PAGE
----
HbA1C levels linked to cognitive decline in diabetes

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HbA1C, diabetes status, and cognitive decline during a span of 10 years were compared using data from the English Longitudinal Study of Ageing.
HbA1C, diabetes status, and cognitive decline during a span of 10 years were compared using data from the English Longitudinal Study of Ageing.

HbA1C levels are associated with long-term cognitive decline regardless of patient diabetes status, according to an article published in Diabetologia.

Fanfan Zheng, PhD, from the Brainnetome Center of the Institute of Automation at the Chinese Academy of Sciences in Beijing and the Institute of Cognitive Neuroscience at University College London, and colleagues, conducted a study using the English Longitudinal Study of Ageing (ELSA) to assess the affiliation between HbA1C level, diabetes prominence, and successive decline of cognition during a 10-year span.

The researchers used data from wave 2 (2004-2005) to wave 7 (2014-2015) to compare cognition every 2 years in eligible patients with diabetes. Candidates included 5189 volunteers (55.1% women) with starting HbA1C levels varying from 15.9 (3.6%) to 126.3 (13.7%) mmol/mol.

During an average follow-up of approximately 8 years and an average of nearly 5 cognitive evaluations, the investigators reported that an increased HbA1C level by 1 mmol/mol significantly affected z scores for diminishing global cognition, memory, and executive function (-0.0009, -0.0005, and -0.0008 SD/year, respectively) after certain adjustments.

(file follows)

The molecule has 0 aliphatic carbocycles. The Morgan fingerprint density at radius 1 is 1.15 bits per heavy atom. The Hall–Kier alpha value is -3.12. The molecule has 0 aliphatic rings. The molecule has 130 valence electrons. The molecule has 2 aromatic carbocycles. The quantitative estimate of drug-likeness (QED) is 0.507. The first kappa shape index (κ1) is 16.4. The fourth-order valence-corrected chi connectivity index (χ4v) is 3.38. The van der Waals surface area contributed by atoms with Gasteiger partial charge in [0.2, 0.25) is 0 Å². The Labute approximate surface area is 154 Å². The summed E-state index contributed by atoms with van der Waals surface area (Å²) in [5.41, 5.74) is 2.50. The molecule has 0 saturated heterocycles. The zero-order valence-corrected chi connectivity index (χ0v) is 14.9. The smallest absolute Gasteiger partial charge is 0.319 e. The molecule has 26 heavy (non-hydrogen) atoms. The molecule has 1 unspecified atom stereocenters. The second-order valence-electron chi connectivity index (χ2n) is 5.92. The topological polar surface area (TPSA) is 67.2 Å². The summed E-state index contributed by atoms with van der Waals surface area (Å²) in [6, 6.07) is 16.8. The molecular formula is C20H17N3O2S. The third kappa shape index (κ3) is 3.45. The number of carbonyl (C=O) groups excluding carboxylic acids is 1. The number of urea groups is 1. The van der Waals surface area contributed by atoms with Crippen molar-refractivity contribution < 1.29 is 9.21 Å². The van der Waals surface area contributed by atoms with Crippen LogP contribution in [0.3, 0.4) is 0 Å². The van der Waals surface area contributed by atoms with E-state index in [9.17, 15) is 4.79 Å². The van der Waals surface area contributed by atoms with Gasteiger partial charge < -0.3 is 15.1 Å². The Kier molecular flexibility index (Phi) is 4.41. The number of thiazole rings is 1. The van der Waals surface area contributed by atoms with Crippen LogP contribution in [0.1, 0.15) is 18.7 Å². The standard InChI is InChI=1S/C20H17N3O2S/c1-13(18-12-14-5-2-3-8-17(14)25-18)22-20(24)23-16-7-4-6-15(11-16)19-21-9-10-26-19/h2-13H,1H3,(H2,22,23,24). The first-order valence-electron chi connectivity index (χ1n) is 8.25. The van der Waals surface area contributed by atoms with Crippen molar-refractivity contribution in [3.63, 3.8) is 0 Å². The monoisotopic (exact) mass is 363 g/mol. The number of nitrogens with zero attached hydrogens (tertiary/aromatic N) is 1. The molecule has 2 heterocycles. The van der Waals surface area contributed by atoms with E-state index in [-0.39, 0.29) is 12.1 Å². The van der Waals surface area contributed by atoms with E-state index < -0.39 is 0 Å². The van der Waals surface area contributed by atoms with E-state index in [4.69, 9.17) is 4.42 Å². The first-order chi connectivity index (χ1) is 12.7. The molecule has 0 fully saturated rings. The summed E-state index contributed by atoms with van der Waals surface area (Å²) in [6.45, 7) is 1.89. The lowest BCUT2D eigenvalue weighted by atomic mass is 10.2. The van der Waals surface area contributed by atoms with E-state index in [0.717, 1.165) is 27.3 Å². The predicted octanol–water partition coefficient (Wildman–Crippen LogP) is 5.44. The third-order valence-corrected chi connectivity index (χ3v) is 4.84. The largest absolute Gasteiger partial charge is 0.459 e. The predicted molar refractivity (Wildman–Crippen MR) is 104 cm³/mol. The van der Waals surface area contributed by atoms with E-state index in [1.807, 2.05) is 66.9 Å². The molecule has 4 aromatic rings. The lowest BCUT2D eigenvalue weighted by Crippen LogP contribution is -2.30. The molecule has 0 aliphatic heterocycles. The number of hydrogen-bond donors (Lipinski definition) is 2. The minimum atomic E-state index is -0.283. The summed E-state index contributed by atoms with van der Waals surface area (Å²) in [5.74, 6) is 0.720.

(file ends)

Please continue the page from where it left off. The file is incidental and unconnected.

A multivariable-adjusted degree of decline comparing volunteers with prediabetes and diabetes to those without resulted in reduced cognition. Cognitive declines for prediabetes and diabetes were -0.012 SD/year and -0.031 SD/year, respectively. Memory, executive function, and orientation also resulted in similar reductions among patients with diabetes.

“Our findings show a linear correlation between circulating HbA1C levels and cognitive decline, regardless of diabetic status,” wrote the authors.

“Future studies are required to determine the long-term effects of maintaining optimal glucose control on cognitive decline in people with diabetes.”

Reference

  1. Zheng F, Yan L, Lang Z, et al. HbA1C, diabetes and cognitive decline: the English longitudinal study of ageing. Diabetologia. 2018 Jan 25. doi: 10.1007/s0012 [EPub ahead of print]
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